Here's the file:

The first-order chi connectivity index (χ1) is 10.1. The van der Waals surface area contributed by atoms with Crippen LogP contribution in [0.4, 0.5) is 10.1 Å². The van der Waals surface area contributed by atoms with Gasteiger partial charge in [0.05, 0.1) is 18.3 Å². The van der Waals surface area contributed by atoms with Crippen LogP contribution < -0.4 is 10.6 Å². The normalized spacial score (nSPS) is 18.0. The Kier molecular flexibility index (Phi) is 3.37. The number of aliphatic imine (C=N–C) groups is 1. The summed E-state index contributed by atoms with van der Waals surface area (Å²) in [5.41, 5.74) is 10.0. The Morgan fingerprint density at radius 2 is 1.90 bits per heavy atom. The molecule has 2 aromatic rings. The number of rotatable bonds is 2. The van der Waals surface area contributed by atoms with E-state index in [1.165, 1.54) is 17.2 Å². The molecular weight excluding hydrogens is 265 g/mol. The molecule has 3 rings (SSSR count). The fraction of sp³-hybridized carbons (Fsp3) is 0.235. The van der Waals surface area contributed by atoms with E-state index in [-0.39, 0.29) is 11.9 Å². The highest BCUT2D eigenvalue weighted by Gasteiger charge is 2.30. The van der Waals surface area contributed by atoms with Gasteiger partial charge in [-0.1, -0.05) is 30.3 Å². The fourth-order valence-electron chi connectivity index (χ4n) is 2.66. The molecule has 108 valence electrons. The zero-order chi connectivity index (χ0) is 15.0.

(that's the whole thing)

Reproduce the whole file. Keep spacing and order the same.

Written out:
The first-order chi connectivity index (χ1) is 10.1. The van der Waals surface area contributed by atoms with Crippen LogP contribution in [0.4, 0.5) is 10.1 Å². The van der Waals surface area contributed by atoms with Gasteiger partial charge in [0.05, 0.1) is 18.3 Å². The van der Waals surface area contributed by atoms with Crippen LogP contribution < -0.4 is 10.6 Å². The normalized spacial score (nSPS) is 18.0. The Kier molecular flexibility index (Phi) is 3.37. The number of aliphatic imine (C=N–C) groups is 1. The summed E-state index contributed by atoms with van der Waals surface area (Å²) in [5.41, 5.74) is 10.0. The Morgan fingerprint density at radius 2 is 1.90 bits per heavy atom. The molecule has 2 aromatic rings. The number of rotatable bonds is 2. The van der Waals surface area contributed by atoms with E-state index in [1.165, 1.54) is 17.2 Å². The molecular weight excluding hydrogens is 265 g/mol. The molecule has 3 rings (SSSR count). The fraction of sp³-hybridized carbons (Fsp3) is 0.235. The van der Waals surface area contributed by atoms with E-state index in [-0.39, 0.29) is 11.9 Å². The highest BCUT2D eigenvalue weighted by Gasteiger charge is 2.30. The van der Waals surface area contributed by atoms with Gasteiger partial charge in [-0.1, -0.05) is 30.3 Å². The fourth-order valence-electron chi connectivity index (χ4n) is 2.66. The molecule has 108 valence electrons. The zero-order chi connectivity index (χ0) is 15.0.